Courage Menna. I adopted my daughter as a single mom, and during those long years of vetting by social services my ropes, ice axes etc were stashed at a friend's house - I'm pretty certain they would not have allowed the adoption if they had known the full extent of my mountaineering. Can you imagine what they would have thought? A single mom, taking such risks, tut, tut! Notwithstanding whilst waiting the 3.5 years for the adoption to happen I lived this double life, climbed on Broad Peak, winter climbed in Scotland etc whilst waiting for my child. We now live in the southern French Alps and my daughter, aged 8, climbs with the French Alpine Club adventure school every week. I laughed when someone from the UK said they hoped I was still climbing big mountains: some things are just not possible as a single mom. There are ways to live your love of the mountains as a single mom, but for sure you have to watch your back! Cheers Pippa www.alpsholiday.com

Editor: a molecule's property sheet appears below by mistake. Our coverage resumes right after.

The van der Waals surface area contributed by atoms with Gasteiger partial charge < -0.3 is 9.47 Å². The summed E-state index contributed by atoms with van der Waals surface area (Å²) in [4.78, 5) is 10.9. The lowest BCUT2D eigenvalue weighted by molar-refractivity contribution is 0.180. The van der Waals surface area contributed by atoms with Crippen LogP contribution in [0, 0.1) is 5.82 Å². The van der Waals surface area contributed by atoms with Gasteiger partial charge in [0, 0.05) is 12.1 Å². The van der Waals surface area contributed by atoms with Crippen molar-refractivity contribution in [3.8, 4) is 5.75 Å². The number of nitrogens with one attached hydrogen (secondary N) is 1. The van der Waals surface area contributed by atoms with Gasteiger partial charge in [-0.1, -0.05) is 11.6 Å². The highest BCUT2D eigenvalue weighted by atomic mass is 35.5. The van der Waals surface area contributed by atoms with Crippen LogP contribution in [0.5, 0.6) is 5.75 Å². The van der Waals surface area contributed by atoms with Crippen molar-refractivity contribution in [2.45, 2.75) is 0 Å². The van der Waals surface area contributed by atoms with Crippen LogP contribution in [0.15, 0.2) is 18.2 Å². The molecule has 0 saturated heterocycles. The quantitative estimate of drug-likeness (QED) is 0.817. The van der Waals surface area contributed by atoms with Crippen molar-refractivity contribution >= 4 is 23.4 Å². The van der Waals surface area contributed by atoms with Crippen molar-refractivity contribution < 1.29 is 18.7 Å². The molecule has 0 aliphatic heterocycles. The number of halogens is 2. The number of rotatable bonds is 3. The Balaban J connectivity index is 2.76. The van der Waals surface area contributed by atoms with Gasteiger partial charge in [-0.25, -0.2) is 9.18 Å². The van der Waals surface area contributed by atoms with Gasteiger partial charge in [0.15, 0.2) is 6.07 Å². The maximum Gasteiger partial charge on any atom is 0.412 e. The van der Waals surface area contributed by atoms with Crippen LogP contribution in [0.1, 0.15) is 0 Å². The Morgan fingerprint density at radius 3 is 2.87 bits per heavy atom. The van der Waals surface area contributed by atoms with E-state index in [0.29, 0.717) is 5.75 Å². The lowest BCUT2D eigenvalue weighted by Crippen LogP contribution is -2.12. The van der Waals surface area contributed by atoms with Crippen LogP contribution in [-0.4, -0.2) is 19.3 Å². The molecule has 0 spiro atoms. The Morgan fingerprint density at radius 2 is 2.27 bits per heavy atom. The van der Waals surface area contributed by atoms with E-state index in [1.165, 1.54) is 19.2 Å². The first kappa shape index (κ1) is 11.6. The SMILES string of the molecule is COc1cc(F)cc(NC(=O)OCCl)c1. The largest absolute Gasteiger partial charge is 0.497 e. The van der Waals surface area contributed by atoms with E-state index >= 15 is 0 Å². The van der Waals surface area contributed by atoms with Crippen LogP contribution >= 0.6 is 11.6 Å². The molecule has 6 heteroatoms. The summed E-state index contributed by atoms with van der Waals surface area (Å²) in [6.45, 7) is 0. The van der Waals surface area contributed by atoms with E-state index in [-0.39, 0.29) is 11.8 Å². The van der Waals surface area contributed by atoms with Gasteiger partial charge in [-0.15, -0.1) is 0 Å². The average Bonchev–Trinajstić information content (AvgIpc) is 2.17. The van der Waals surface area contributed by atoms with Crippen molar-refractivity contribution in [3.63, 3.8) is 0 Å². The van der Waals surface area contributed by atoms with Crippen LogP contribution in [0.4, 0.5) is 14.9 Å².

13) Anonymous User
18/05/2012
I took my (just) 3 year old climbing on a top rope, in full harness & helmet.He thoroughly enjoyed it and to my mind was safer than when scrambling about on the beach. However when a friend who had been with us mentioned this , as a positive thing, to the regional NSPCC head he was horrified and claimed I should be reported to social services. The conversation had related to over protecting children. He was eventually Placated but this just shows how wrong the public Perception of Climbing can be.
14) Anonymous User
18/05/2012
The public are not stupid but they also tend to be experts on everything, unless it's a recognised scientific or academic discipline. Generally the less they know or have experience of something the more expert it seems to make them. Isn't it just 'common sense' after all and everyone's encouraged to have an opinion.
.
The Press is just there for entertainment and goes after anything they think will cause outrage , often by appealing to this common non-sense & ignorance.
.